Learn the Basics of Web Coding

web coding

Web coding is the writing, markup and coding involved in building websites, apps and software. It requires a mix of front-end and back-end coding, including programming languages like XML and HTML, Web client and server scripting and database technology. Web development is typically categorized as client and server, with the former requiring programming related to delivering data and information and the latter focusing on the graphical user interface and network security.

Aspiring developers can find plenty of free, open-source resources to learn coding skills from, including tutorials and ebooks from sites such as TutorialsPoint. Khan Academy is also a well-known resource that offers a range of courses, lessons and videos on a variety of topics including computer science and web coding. Web developer training programs, such as Treehouse, can also be a great option for aspiring developers. They offer a range of online and hybrid learning pathways, ranging from a few courses on specific technologies such as JavaScript to full-stack development education.

Choosing the right coding program can be a big decision. It’s important to evaluate the different features of each pathway and choose the one that best fits your current skill level, goals and budget. Look at what types of coding languages and technologies are taught, what industry-specific topics they cover, how much time is spent on each topic and the cost of tuition. You’ll also want to consider whether the program provides a job guarantee or payment plans.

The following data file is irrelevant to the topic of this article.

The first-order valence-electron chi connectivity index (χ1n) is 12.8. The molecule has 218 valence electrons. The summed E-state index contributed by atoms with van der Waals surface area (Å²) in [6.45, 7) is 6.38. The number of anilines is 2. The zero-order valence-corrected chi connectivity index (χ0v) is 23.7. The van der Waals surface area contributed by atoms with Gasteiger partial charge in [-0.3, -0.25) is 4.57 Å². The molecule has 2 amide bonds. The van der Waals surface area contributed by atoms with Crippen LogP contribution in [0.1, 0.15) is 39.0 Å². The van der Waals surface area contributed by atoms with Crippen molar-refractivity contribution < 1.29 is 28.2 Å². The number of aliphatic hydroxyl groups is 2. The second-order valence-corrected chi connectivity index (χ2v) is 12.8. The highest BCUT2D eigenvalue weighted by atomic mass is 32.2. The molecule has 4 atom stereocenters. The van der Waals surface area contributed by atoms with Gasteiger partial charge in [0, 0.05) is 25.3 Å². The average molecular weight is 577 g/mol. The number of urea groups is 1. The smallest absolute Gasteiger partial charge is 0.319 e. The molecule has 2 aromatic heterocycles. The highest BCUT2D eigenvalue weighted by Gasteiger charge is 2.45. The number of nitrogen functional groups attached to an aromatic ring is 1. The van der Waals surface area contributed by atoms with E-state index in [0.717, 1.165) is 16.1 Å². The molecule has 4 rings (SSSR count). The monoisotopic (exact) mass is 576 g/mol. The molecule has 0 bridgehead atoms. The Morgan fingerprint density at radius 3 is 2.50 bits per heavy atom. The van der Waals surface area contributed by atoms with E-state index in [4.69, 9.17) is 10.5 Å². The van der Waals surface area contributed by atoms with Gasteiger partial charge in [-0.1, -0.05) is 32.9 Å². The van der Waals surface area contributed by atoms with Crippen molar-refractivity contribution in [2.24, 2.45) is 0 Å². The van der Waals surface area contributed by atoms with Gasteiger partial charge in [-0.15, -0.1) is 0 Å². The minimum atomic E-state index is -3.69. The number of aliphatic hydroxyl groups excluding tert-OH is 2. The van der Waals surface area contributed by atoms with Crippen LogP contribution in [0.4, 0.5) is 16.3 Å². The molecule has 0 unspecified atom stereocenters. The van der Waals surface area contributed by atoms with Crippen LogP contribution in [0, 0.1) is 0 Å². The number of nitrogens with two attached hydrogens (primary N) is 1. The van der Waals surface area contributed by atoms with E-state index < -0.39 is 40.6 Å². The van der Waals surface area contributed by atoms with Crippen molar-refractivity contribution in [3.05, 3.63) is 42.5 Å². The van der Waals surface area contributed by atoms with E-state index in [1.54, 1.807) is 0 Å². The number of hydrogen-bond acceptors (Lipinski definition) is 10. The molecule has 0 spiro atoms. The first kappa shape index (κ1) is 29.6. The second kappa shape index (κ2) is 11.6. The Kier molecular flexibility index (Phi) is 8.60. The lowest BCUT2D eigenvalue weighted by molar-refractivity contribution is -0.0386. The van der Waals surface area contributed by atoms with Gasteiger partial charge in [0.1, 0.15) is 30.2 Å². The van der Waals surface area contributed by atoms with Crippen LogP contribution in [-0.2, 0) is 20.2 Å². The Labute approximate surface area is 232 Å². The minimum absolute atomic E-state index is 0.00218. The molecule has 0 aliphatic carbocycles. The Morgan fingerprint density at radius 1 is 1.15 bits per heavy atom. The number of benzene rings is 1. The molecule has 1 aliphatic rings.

Once you’ve started learning coding, the next step is to create a website or app. Start by creating a basic skeleton in HTML. A good place to start is with a simple text editor, rather than a word processor that inserts formatting characters into the code that won’t be valid HTML. Next, add a head> tag at the top of the file. This will open up the body of the document where you’ll add the content for your website or app. Type in a header, such as a title or a greeting. Then, type /head> and press | Enter. This closes the header and opens up the body of your HTML document.

Once you’re ready to begin adding your own content, use a plain text editor. Avoid using a word processor that adds extra formatting and make sure the text you’re typing is “raw.” This will ensure your code stays valid and can be read by browsers and other Web applications. If you want to add an image, start by adding a img> tag into the header of the document and then enter the name and URL for the image in the attribute boxes. You can also add a title for the image in the alt> and description text fields. Be sure to add a /head> at the end of your header, then begin typing in your content. When you’re finished, check your work in a browser and make any necessary changes. It may be helpful to draw out a wireframe before you begin, which will help you visualize how your content will appear on the screen.